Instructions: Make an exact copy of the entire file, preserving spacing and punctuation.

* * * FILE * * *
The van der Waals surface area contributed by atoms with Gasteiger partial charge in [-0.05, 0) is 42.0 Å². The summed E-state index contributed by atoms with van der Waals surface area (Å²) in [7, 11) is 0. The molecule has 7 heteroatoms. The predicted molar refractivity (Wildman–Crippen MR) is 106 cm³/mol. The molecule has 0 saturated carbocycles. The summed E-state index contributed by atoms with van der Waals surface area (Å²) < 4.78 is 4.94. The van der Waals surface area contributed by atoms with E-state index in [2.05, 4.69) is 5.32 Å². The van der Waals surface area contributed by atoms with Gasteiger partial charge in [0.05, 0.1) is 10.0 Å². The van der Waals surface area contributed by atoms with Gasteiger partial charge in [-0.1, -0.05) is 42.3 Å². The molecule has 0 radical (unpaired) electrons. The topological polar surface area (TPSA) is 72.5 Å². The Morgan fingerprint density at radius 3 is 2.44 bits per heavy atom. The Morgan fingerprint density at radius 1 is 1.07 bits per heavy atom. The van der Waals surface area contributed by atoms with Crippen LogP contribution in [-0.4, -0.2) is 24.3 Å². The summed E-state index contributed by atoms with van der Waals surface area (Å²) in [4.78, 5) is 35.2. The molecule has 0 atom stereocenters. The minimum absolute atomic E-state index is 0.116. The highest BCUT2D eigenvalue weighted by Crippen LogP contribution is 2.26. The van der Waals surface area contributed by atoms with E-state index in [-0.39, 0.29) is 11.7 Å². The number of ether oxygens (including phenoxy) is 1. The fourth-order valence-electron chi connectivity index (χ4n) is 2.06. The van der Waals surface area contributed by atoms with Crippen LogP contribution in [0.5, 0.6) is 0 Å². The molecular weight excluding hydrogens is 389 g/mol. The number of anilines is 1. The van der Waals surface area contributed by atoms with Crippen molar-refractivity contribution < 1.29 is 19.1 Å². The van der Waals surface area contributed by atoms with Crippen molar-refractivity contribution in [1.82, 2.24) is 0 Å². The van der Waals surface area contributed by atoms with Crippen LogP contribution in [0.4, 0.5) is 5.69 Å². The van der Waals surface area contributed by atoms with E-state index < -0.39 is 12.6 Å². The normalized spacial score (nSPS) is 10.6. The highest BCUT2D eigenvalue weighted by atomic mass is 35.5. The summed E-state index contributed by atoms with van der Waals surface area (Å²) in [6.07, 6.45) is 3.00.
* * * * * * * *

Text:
The van der Waals surface area contributed by atoms with Gasteiger partial charge in [-0.05, 0) is 42.0 Å². The summed E-state index contributed by atoms with van der Waals surface area (Å²) in [7, 11) is 0. The molecule has 7 heteroatoms. The predicted molar refractivity (Wildman–Crippen MR) is 106 cm³/mol. The molecule has 0 saturated carbocycles. The summed E-state index contributed by atoms with van der Waals surface area (Å²) < 4.78 is 4.94. The van der Waals surface area contributed by atoms with E-state index in [2.05, 4.69) is 5.32 Å². The van der Waals surface area contributed by atoms with Gasteiger partial charge in [0.05, 0.1) is 10.0 Å². The van der Waals surface area contributed by atoms with Gasteiger partial charge in [-0.1, -0.05) is 42.3 Å². The molecule has 0 radical (unpaired) electrons. The topological polar surface area (TPSA) is 72.5 Å². The Morgan fingerprint density at radius 3 is 2.44 bits per heavy atom. The Morgan fingerprint density at radius 1 is 1.07 bits per heavy atom. The van der Waals surface area contributed by atoms with Crippen LogP contribution in [-0.4, -0.2) is 24.3 Å². The summed E-state index contributed by atoms with van der Waals surface area (Å²) in [4.78, 5) is 35.2. The molecule has 0 atom stereocenters. The minimum absolute atomic E-state index is 0.116. The highest BCUT2D eigenvalue weighted by Crippen LogP contribution is 2.26. The van der Waals surface area contributed by atoms with E-state index in [-0.39, 0.29) is 11.7 Å². The number of ether oxygens (including phenoxy) is 1. The fourth-order valence-electron chi connectivity index (χ4n) is 2.06. The van der Waals surface area contributed by atoms with Crippen LogP contribution in [0.5, 0.6) is 0 Å². The molecular weight excluding hydrogens is 389 g/mol. The number of anilines is 1. The van der Waals surface area contributed by atoms with Crippen molar-refractivity contribution < 1.29 is 19.1 Å². The van der Waals surface area contributed by atoms with Crippen molar-refractivity contribution in [1.82, 2.24) is 0 Å². The van der Waals surface area contributed by atoms with Crippen LogP contribution in [0.4, 0.5) is 5.69 Å². The van der Waals surface area contributed by atoms with E-state index < -0.39 is 12.6 Å². The normalized spacial score (nSPS) is 10.6. The highest BCUT2D eigenvalue weighted by atomic mass is 35.5. The summed E-state index contributed by atoms with van der Waals surface area (Å²) in [6.07, 6.45) is 3.00.